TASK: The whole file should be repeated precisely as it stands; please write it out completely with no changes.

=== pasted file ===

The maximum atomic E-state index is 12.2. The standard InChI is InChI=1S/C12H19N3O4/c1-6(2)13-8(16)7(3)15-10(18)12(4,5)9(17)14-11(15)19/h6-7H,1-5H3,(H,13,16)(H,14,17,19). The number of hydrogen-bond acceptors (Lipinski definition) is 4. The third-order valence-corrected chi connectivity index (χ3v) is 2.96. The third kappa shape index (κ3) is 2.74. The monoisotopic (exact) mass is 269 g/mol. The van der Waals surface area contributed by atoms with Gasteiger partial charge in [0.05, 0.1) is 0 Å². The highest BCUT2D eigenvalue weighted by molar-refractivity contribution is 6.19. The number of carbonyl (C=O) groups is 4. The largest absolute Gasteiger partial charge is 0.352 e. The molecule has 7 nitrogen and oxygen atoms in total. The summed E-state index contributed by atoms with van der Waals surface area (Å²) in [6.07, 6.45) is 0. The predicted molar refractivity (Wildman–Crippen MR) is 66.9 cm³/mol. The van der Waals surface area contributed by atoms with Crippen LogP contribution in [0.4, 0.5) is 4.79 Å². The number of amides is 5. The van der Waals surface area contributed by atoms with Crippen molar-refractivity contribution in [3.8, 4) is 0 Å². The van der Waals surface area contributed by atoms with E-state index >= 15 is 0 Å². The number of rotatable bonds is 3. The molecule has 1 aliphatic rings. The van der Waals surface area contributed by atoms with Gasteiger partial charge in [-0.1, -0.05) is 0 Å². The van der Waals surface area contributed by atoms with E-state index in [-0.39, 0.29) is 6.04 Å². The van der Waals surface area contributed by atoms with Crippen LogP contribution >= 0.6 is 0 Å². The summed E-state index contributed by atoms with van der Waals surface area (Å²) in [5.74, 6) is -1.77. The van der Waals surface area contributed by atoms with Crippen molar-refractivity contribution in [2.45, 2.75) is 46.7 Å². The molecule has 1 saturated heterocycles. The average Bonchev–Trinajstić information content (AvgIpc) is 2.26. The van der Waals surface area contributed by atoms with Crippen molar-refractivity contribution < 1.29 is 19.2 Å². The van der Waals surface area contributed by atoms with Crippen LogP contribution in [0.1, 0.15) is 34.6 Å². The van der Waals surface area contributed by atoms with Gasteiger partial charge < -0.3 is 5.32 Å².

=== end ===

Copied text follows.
The maximum atomic E-state index is 12.2. The standard InChI is InChI=1S/C12H19N3O4/c1-6(2)13-8(16)7(3)15-10(18)12(4,5)9(17)14-11(15)19/h6-7H,1-5H3,(H,13,16)(H,14,17,19). The number of hydrogen-bond acceptors (Lipinski definition) is 4. The third-order valence-corrected chi connectivity index (χ3v) is 2.96. The third kappa shape index (κ3) is 2.74. The monoisotopic (exact) mass is 269 g/mol. The van der Waals surface area contributed by atoms with Gasteiger partial charge in [0.05, 0.1) is 0 Å². The highest BCUT2D eigenvalue weighted by molar-refractivity contribution is 6.19. The number of carbonyl (C=O) groups is 4. The largest absolute Gasteiger partial charge is 0.352 e. The molecule has 7 nitrogen and oxygen atoms in total. The summed E-state index contributed by atoms with van der Waals surface area (Å²) in [6.07, 6.45) is 0. The predicted molar refractivity (Wildman–Crippen MR) is 66.9 cm³/mol. The van der Waals surface area contributed by atoms with Crippen LogP contribution in [0.4, 0.5) is 4.79 Å². The number of amides is 5. The van der Waals surface area contributed by atoms with Crippen molar-refractivity contribution in [3.8, 4) is 0 Å². The van der Waals surface area contributed by atoms with E-state index >= 15 is 0 Å². The number of rotatable bonds is 3. The molecule has 1 aliphatic rings. The van der Waals surface area contributed by atoms with Gasteiger partial charge in [-0.1, -0.05) is 0 Å². The van der Waals surface area contributed by atoms with E-state index in [-0.39, 0.29) is 6.04 Å². The van der Waals surface area contributed by atoms with Crippen LogP contribution >= 0.6 is 0 Å². The summed E-state index contributed by atoms with van der Waals surface area (Å²) in [5.74, 6) is -1.77. The van der Waals surface area contributed by atoms with Crippen molar-refractivity contribution in [2.45, 2.75) is 46.7 Å². The molecule has 1 saturated heterocycles. The average Bonchev–Trinajstić information content (AvgIpc) is 2.26. The van der Waals surface area contributed by atoms with Crippen molar-refractivity contribution < 1.29 is 19.2 Å². The van der Waals surface area contributed by atoms with Crippen LogP contribution in [0.1, 0.15) is 34.6 Å². The van der Waals surface area contributed by atoms with Gasteiger partial charge < -0.3 is 5.32 Å².